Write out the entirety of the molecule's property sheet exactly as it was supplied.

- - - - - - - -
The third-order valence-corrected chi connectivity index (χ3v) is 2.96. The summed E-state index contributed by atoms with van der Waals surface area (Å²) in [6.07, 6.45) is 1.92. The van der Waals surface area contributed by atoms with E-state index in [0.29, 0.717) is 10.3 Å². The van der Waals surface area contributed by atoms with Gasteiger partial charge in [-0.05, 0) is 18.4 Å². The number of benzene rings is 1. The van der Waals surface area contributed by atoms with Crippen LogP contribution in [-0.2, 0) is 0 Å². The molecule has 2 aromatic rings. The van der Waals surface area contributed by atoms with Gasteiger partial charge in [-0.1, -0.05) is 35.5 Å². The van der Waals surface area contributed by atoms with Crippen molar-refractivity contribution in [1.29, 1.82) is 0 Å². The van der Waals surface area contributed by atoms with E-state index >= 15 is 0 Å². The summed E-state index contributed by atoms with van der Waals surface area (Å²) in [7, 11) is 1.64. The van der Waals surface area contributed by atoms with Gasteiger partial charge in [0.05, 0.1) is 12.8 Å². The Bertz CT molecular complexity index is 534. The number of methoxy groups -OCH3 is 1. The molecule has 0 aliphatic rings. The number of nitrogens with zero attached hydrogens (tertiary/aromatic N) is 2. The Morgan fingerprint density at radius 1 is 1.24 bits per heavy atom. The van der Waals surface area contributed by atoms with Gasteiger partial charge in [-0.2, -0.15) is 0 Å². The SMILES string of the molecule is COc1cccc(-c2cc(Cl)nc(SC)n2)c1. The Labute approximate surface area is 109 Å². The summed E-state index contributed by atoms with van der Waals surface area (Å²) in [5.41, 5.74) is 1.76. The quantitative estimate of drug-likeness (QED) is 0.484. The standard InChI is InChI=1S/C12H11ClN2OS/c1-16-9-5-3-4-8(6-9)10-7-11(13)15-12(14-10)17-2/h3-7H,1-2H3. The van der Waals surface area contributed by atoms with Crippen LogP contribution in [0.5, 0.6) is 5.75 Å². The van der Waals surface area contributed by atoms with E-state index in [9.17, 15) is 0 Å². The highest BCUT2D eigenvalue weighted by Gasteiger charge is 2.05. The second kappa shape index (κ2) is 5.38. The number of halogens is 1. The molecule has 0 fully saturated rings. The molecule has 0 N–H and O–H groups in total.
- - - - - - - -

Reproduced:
The third-order valence-corrected chi connectivity index (χ3v) is 2.96. The summed E-state index contributed by atoms with van der Waals surface area (Å²) in [6.07, 6.45) is 1.92. The van der Waals surface area contributed by atoms with E-state index in [0.29, 0.717) is 10.3 Å². The van der Waals surface area contributed by atoms with Gasteiger partial charge in [-0.05, 0) is 18.4 Å². The number of benzene rings is 1. The van der Waals surface area contributed by atoms with Crippen LogP contribution in [-0.2, 0) is 0 Å². The molecule has 2 aromatic rings. The van der Waals surface area contributed by atoms with Gasteiger partial charge in [-0.1, -0.05) is 35.5 Å². The van der Waals surface area contributed by atoms with Crippen molar-refractivity contribution in [1.29, 1.82) is 0 Å². The van der Waals surface area contributed by atoms with E-state index >= 15 is 0 Å². The summed E-state index contributed by atoms with van der Waals surface area (Å²) in [7, 11) is 1.64. The van der Waals surface area contributed by atoms with Gasteiger partial charge in [0.05, 0.1) is 12.8 Å². The Bertz CT molecular complexity index is 534. The number of methoxy groups -OCH3 is 1. The molecule has 0 aliphatic rings. The number of nitrogens with zero attached hydrogens (tertiary/aromatic N) is 2. The Morgan fingerprint density at radius 1 is 1.24 bits per heavy atom. The van der Waals surface area contributed by atoms with Gasteiger partial charge in [-0.2, -0.15) is 0 Å². The SMILES string of the molecule is COc1cccc(-c2cc(Cl)nc(SC)n2)c1. The Labute approximate surface area is 109 Å². The summed E-state index contributed by atoms with van der Waals surface area (Å²) in [5.41, 5.74) is 1.76. The quantitative estimate of drug-likeness (QED) is 0.484. The standard InChI is InChI=1S/C12H11ClN2OS/c1-16-9-5-3-4-8(6-9)10-7-11(13)15-12(14-10)17-2/h3-7H,1-2H3. The van der Waals surface area contributed by atoms with Crippen LogP contribution in [0.5, 0.6) is 5.75 Å². The van der Waals surface area contributed by atoms with E-state index in [9.17, 15) is 0 Å². The highest BCUT2D eigenvalue weighted by Gasteiger charge is 2.05. The second kappa shape index (κ2) is 5.38. The number of halogens is 1. The molecule has 0 fully saturated rings. The molecule has 0 N–H and O–H groups in total.